If I click the triangle next to timewarp field in the composition window that lists clips, I can get at a diamond shaped icon to set key frames. I think I have set 3 keyframes at start, desired position for the end and the current position of the frame I want to occur at that position. Meanwhile the source frame property still says 226. If I scrub the composition windows displays that frame only...
I have no clue what I am supposed to do.
I missed this part of the documentation:
If you choose Source Frame for Adjust Time By, then you must animate the Source Frame property to do anything other than freeze on one frame.
But, so far, I haven't figured out how you animate the source frame. Whatever value I put in it is the frame that is frozen. I don't see how to then add another step in the animation.
I have the 2nd step backward. And the clip doesn't change length like I thought it does.
The source frame appears to be the frame that will be moved. Frames before the source frame expand or contract. Frames after the source frame move uniformly without expanding or contracting. But the composition length stays the same.
So, if you move the source frame ahead in time, the end of the clip becomes truncated.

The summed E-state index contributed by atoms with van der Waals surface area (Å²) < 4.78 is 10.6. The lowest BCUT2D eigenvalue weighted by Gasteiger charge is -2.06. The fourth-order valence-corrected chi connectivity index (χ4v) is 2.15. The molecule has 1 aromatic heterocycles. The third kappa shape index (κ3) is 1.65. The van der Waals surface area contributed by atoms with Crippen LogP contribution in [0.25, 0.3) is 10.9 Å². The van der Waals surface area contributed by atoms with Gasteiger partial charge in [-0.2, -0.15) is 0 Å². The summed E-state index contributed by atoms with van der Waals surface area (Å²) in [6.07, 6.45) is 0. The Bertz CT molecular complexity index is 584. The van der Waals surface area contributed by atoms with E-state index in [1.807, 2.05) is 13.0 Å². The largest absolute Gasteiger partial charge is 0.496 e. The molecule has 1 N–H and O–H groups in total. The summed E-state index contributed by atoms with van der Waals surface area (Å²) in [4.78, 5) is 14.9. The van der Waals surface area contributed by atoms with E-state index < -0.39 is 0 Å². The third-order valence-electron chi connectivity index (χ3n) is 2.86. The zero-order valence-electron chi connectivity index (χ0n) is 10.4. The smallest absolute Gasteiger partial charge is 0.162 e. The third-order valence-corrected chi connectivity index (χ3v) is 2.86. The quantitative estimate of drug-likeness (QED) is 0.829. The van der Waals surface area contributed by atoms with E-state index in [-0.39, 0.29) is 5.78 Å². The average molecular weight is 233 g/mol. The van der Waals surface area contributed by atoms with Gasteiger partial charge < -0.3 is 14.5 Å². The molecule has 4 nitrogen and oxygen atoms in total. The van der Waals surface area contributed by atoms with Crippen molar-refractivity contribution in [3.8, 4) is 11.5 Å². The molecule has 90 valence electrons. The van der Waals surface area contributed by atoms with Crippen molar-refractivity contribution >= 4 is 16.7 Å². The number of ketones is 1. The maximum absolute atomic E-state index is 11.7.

If you move the source frame backward in time, the last frame of the end of the clip is duplicated to fill the length of the composition.
The various tutorial videos I watched all explained that but it didn't register in my mind.
Once things appeared to be working, looking at the graph editor helped me understand what was going on.
If your in-point is not 0, when you first enable timewarp, the composition window shows frame 0, while your composition frame number is still the in-point frame relative to the footage. This shows that the source frame is the frame that is going to be moved to where the playhead is.
This is what I did:
Set in-point and out-point in footage and create a composition.
Lengthen or shorten the composition in proportion with where you are moving the source frame. You can do that before or after setting key frames,
As an example, this is what I did to adjust one point in the clip contracting and shortening the composition:
Set in-point to 219 and out-point to 338
Create a composition from the selection.
Change composition settings so that the length is changed from 120 to 90.
With the play head at 219, enable timewarp
Expand the effect field in the composition panel. Expand timewarp.
Set adjust time by source frame
Enable animation (click the stopwatch). A key frame is created.
In the source frame field, type 219 and press enter.
Move the playhead to 240
Click the diamond icon in the source frame row to create the middle key frame.
Type 270 in the source frame field and press enter.
Move the playhead to 308
Set a key frame and enter 338 as the source frame
At this point the out-point is still 338. So, if you forget how to add or subtract you can can go to the out-point to find the source frame number.
The composition has now been warped.